Shared Ethernet Adapter

Shared Ethernet adapters (SEAs) are designed to bridge real adapters to Virtual Ethernet adapters. Rather than having a dedicated Ethernet adapter in every LPAR, SEA involves having the actual adapter (or a group of adapters aggregated together) assigned to the VIO server. The LPARs talk using Virtual Ethernet to the VIO server and any traffic that needs to go outside the box is sent out via the Shared Ethernet adapter in the VIO server. For redundancy, normally two VIO servers are acting as SEAs and it’s common to set one up as primary with the other running as the SEA failover VIO server. SEA is used to reduce the number of Ethernet cards on a system and to allow for failover and redundancy.

SEAs can be set up in failover mode or load sharing mode. With failover, the Ethernet adapters on the backup SEA sit idle until a planned or unplanned failure on the primary VIO’s SEA. With load sharing, you can set some VLANs to use the SEA on VIOS1, and other VLANs to use VIOS2, and still have both SEAs ready to take over should the other VIOS fail. Another flavor is SEA failover with NIB.

SEA Failover. SEA failover is the technology most people are familiar with and is designed to work with two VIO servers, which requires an HMC. An aggregate is created on each VIO server using the mkvdev command. That aggregate is then turned into an SEA where one VIO is set up with a trunk priority of 1 and the other with a trunk priority of 2. It’s important to get this right to avoid spanning tree loops. Prior to PowerVM 2.2.3, a VLAN ID had to be reserved for a control channel that is used by the two VIO servers to send commands as well as keep-alive messages. PowerVM 2.2.3 introduced simplified SEA failover where a control channel doesn’t need to be defined. If it’s not defined, then the SEA will default to using VLAN 4095. It’s important that this VLAN is not defined anywhere else.

With SEA failover, one VIO is primary and has the full bandwidth of all the adapter ports in the SEA on that primary VIO. If the primary VIO fails or loses its connectivity, then the secondary VIO becomes primary and network connectivity continues. If each VIO is on a separate switch, then you also get redundancy across switches. Assuming you have two adapters in the aggregate on each VIO (total of four) then you can use the bandwidth of two adapters.

Depending on the actual setup, a failover for SEA failover can take up to 30 seconds. This depends on network switch and spanning tree setup.

SEA with NIB. SEA with NIB is an SEA that’s defined with one of the adapters set up as a backup adapter. That allows the NIB adapter to be on a separate switch to the primary aggregate. This means that if the primary aggregate or switch fails, then the NIB adapter on the same VIO gets activated. Additionally, there is also failover to the secondary VIO. As already mentioned, NIB uses ping to monitor the active aggregate so it creates a lot of ping traffic. It also reduces available bandwidth. Comparing it to the previous example: Assuming you have two adapters in the aggregate on each VIO (total of four) then you can use the bandwidth of only one adapter, as the second adapter on each VIO is reserved for NIB. This is a very expensive solution when using 10Gb/s adapters.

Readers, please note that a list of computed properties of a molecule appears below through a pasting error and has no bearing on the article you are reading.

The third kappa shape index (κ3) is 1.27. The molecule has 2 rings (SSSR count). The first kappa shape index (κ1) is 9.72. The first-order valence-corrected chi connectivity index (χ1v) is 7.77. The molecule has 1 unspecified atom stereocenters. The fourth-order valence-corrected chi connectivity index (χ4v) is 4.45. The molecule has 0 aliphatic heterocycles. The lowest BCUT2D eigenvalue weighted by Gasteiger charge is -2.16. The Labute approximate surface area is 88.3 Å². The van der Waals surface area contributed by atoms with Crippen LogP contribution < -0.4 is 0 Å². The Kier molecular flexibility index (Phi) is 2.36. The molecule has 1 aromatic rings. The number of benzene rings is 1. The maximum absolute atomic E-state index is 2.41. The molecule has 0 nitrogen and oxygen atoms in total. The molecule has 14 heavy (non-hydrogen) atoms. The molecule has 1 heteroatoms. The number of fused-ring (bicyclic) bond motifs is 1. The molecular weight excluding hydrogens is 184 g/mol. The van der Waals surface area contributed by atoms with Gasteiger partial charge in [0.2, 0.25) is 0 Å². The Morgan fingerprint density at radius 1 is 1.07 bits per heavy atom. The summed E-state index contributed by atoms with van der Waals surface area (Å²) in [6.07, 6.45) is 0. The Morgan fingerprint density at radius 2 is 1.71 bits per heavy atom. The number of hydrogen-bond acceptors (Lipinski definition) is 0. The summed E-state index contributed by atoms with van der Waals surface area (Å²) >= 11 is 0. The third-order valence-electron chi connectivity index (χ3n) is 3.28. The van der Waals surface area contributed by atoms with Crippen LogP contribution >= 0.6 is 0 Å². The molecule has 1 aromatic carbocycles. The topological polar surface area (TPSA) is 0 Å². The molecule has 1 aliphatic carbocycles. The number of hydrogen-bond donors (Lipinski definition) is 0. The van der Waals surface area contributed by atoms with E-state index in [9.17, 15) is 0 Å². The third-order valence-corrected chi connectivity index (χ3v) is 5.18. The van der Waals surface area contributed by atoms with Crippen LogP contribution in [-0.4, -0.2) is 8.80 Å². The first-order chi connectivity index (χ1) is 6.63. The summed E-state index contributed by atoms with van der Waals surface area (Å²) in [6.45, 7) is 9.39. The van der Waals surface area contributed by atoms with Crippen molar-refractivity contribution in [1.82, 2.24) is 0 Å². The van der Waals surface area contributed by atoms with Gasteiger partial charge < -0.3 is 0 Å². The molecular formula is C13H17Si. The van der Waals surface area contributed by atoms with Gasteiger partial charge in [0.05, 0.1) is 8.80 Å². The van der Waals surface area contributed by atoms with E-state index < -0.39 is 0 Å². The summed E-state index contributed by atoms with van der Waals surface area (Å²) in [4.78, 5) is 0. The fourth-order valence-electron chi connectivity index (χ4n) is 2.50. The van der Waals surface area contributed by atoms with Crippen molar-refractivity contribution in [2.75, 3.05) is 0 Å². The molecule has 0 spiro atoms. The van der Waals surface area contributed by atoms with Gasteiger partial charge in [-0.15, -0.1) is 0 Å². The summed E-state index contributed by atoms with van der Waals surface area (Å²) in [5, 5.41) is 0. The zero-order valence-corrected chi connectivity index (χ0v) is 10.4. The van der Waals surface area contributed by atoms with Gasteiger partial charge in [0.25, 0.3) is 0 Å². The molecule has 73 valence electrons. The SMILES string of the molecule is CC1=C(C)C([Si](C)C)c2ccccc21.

SEA Failover with load balancing/sharing. Load sharing was introduced with PowerVM v2.2.1. In this case, we define two SEAs and the SEAs negotiate the set of VLAN IDs that they are responsible for bridging. Once negotiation is complete, each SEA bridges the assigned trunk adapters and the associated VLANs. Thus, both SEAs are in use, allowing you to take advantage of all of the adapters in both VIO servers. If a failure occurs, the remaining active SEA bridges all trunk adapters and the associated VLANs. To define this, each SEA needs to have the ha_mode=sharing attribute rather than the ha_mode=auto:

One major difference is the available bandwidth. Comparing the three options where we have two adapters on each VIO (four adapters total) we see:

Type					Bandwidth
SEA Failover				2 adapters
SEA Failover with NIB			1 adapter
SEA Failover with load sharing		4 adapters

SEA Failover Versus NIB

SEA failover has some advantages over NIB. In particular, it’s simpler as SEA failover is implemented on the VIO server and the client configuration is simple. NIB is more complex, especially at the client LPAR where a second Virtual Ethernet adapter on a different VLAN is required for the NIB adapter.

Additionally, SEA failover has the added support of IEEE 802.1Q VLAN tagging and it simplifies NIM installation because only a single virtual Ethernet device is required on the client partition. Finally, SEA failover is significantly less “pingy” than NIB. With SEA failover, only the SEAs send out periodic ping requests for checking the network availability. With NIB, every client partition will send out ping requests, resulting in more network traffic.


As you can see, you have multiple ways to virtualize the network for LPARs on your servers. Networking can be as complex or as simple as you want to make it—it’s highly recommended that the design be as simple as possible and that the network team be part of the design so you can best determine where to take advantage of larger MTU sizes to improve performance. Additionally, techniques such as flow control, large receive and large send can assist with performance. More information on these is provided in the network performance session at the movies site in the references (see box).